I have now:
verified the latest firmware is installed.
Adjusted belt tension (increased it as it seemed somewhat loose compared to guidance on Wahoo video)
Cleaned optical sensor, and marker on flywheel
done workouts in a mostly dark garage
added a black piece of paper above where the optical sensor is to block external light (picture below)
added a blower to blow air directly at the vents in the plastic covering the PCB and optical sensor is located (picture below)
redone factory calibration of Kicker (after 15 minute warmup)
This test was done in a hot garage - high 80s F. I will try to do some tests early in the morning at some point, temps then will likely still be at least 70F.
This test was done in the small chainring, 4th from smallest cog
I unfortunately am seeing the same type of behavior on my latest test (Red lake +8). The main problems seem to be at the ‘higher’ powers (in this case 248 watts), where the power reported by the kickr and the power reported by the assioma pedals varies from matching to being off by about 10%. The lower power sections seem to be off by a much more consistent amount, and is more in line with the type of discrepancy I would expect between two reasonably performing power meters.
Having a 250 watt effort turned into a 270 watt effort is a big difference Given that the Assioma’s are really 2 separate power meters, and the left/right largely agree with each other, I really think this is pretty strong evidence that the kickr is the power meter that is in error (drifting) rather than the pedals. I can deal with a relatively fixed offset (either absolute or some % off), by varying by 10% within a single workout is not reasonably. I’m going to give power match a try, which I expect to work, but requires me to be constantly moving pedals between bicycles. I may contact Wahoo regarding this, but unless this is a known failure signature that they will acknowledge I’m not optimistic about a fix from them. (I am out of warranty anyway…)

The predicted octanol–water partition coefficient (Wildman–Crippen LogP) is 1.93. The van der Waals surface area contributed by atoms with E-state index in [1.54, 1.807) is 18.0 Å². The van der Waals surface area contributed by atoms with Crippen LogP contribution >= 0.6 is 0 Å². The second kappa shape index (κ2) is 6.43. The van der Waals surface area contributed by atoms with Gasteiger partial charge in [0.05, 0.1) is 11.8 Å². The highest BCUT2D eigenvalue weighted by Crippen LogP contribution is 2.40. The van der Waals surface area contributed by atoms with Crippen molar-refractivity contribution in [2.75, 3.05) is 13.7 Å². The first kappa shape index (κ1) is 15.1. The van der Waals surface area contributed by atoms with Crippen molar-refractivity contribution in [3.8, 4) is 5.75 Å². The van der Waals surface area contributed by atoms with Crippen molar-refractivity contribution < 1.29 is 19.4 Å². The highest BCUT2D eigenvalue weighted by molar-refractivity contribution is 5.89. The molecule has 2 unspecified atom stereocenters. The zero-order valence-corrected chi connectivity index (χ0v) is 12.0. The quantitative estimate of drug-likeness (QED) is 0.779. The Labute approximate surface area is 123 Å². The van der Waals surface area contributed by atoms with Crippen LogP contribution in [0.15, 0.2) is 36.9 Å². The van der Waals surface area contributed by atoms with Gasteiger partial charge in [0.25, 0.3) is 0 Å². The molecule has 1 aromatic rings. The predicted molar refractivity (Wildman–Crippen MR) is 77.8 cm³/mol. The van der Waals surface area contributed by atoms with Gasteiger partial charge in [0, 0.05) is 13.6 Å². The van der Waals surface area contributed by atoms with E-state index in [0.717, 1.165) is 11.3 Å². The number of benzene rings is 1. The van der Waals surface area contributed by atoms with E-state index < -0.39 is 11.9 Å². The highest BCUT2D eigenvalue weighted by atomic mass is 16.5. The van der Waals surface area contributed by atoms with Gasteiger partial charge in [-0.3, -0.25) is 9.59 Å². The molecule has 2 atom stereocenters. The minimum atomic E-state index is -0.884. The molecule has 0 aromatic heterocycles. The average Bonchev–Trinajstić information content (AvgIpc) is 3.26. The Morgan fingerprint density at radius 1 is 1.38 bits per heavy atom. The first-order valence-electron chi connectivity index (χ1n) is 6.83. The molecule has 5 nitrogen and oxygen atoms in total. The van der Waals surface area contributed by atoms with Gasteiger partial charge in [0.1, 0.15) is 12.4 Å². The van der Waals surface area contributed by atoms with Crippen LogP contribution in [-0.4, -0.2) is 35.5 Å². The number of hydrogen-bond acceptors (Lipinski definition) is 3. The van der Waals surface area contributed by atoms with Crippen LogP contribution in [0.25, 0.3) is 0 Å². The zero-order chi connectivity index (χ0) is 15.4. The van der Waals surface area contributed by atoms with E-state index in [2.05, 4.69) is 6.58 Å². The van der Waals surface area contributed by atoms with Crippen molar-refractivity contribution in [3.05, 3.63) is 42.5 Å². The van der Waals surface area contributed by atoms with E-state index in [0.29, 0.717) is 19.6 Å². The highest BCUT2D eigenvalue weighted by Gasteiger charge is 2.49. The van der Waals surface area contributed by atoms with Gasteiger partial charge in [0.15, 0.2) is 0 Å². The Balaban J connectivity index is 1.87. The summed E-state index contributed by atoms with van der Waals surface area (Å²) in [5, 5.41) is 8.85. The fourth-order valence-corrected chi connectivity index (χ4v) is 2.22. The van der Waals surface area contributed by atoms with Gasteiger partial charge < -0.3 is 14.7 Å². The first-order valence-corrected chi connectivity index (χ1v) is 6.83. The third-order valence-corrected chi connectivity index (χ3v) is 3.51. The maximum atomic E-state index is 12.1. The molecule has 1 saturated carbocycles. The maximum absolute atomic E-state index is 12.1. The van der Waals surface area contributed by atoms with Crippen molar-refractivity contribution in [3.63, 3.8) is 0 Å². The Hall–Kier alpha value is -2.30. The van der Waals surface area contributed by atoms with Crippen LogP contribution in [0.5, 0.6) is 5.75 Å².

(Further down the rabbit hole…)
I did another test today, and tried some different gear ratios. It looks like lower speeds are better for accuracy. When in my highest gear (46/11), the accuracy was worse, and I saw some very noticeable oscillations in power - time 14:00 is a good example of this.
Great testing. In regard to the reported speed, do you have ERG Mode Speed Simulation enabled? I’m trying to work out what’s causing the deflections 1/2 way into those intervals (1/2 way into the 4th 250W effort something changes)… but it doesn’t look like cadence or speed changes much?
Lower flywheel speeds are usually better for accuracy. Most trainers have an optimal working zone for flywheel speed and power reporting. This isn’t something that much is known about… we’ve stumbled across it more recently. In particular the Neo 1/2 will under read 15-20W in ERG if the flywheel is >40km/h. I found that one trying to answer why so many people report that underreading… usually they’re new to ERG and slam down the gears (which ERG allows).